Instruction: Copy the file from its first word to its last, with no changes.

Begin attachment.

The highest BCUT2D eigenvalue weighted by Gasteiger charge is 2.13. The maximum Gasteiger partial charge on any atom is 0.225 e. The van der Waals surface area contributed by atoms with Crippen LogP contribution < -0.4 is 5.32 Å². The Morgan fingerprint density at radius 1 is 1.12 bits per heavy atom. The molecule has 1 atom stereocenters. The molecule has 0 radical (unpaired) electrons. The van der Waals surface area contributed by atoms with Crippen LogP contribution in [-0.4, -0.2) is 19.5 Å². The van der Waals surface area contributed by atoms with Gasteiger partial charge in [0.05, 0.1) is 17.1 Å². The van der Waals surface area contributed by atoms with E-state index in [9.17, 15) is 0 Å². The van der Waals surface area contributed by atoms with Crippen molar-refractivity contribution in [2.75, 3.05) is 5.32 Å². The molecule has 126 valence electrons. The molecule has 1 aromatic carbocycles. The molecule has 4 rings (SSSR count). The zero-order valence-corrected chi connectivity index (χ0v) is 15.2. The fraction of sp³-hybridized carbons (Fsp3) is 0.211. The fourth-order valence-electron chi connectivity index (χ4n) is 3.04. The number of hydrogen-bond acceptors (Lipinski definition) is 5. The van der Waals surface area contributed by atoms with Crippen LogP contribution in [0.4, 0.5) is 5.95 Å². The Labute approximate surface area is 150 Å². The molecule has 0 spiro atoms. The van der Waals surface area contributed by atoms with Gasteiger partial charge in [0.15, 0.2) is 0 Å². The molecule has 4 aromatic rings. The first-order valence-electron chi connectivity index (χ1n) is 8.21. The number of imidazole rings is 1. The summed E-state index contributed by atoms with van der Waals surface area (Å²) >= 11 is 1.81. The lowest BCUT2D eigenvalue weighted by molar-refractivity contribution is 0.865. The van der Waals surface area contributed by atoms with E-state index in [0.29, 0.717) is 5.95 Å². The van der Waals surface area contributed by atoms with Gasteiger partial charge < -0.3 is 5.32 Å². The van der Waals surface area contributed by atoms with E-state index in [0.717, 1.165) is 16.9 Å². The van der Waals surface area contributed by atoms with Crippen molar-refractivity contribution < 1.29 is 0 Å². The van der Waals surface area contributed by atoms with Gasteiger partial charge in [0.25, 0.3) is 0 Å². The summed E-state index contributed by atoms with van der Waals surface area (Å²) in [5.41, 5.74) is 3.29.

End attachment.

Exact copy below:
The highest BCUT2D eigenvalue weighted by Gasteiger charge is 2.13. The maximum Gasteiger partial charge on any atom is 0.225 e. The van der Waals surface area contributed by atoms with Crippen LogP contribution < -0.4 is 5.32 Å². The Morgan fingerprint density at radius 1 is 1.12 bits per heavy atom. The molecule has 1 atom stereocenters. The molecule has 0 radical (unpaired) electrons. The van der Waals surface area contributed by atoms with Crippen LogP contribution in [-0.4, -0.2) is 19.5 Å². The van der Waals surface area contributed by atoms with Gasteiger partial charge in [0.05, 0.1) is 17.1 Å². The van der Waals surface area contributed by atoms with E-state index in [9.17, 15) is 0 Å². The van der Waals surface area contributed by atoms with Crippen molar-refractivity contribution in [2.75, 3.05) is 5.32 Å². The molecule has 126 valence electrons. The molecule has 1 aromatic carbocycles. The molecule has 4 rings (SSSR count). The zero-order valence-corrected chi connectivity index (χ0v) is 15.2. The fraction of sp³-hybridized carbons (Fsp3) is 0.211. The fourth-order valence-electron chi connectivity index (χ4n) is 3.04. The number of hydrogen-bond acceptors (Lipinski definition) is 5. The van der Waals surface area contributed by atoms with Crippen LogP contribution in [0.4, 0.5) is 5.95 Å². The Labute approximate surface area is 150 Å². The molecule has 0 spiro atoms. The van der Waals surface area contributed by atoms with Gasteiger partial charge in [0.15, 0.2) is 0 Å². The molecule has 4 aromatic rings. The first-order valence-electron chi connectivity index (χ1n) is 8.21. The number of imidazole rings is 1. The summed E-state index contributed by atoms with van der Waals surface area (Å²) >= 11 is 1.81. The lowest BCUT2D eigenvalue weighted by molar-refractivity contribution is 0.865. The van der Waals surface area contributed by atoms with E-state index in [0.29, 0.717) is 5.95 Å². The van der Waals surface area contributed by atoms with Gasteiger partial charge < -0.3 is 5.32 Å². The van der Waals surface area contributed by atoms with E-state index in [0.717, 1.165) is 16.9 Å². The van der Waals surface area contributed by atoms with Crippen molar-refractivity contribution < 1.29 is 0 Å². The van der Waals surface area contributed by atoms with Gasteiger partial charge in [0.25, 0.3) is 0 Å². The summed E-state index contributed by atoms with van der Waals surface area (Å²) in [5.41, 5.74) is 3.29.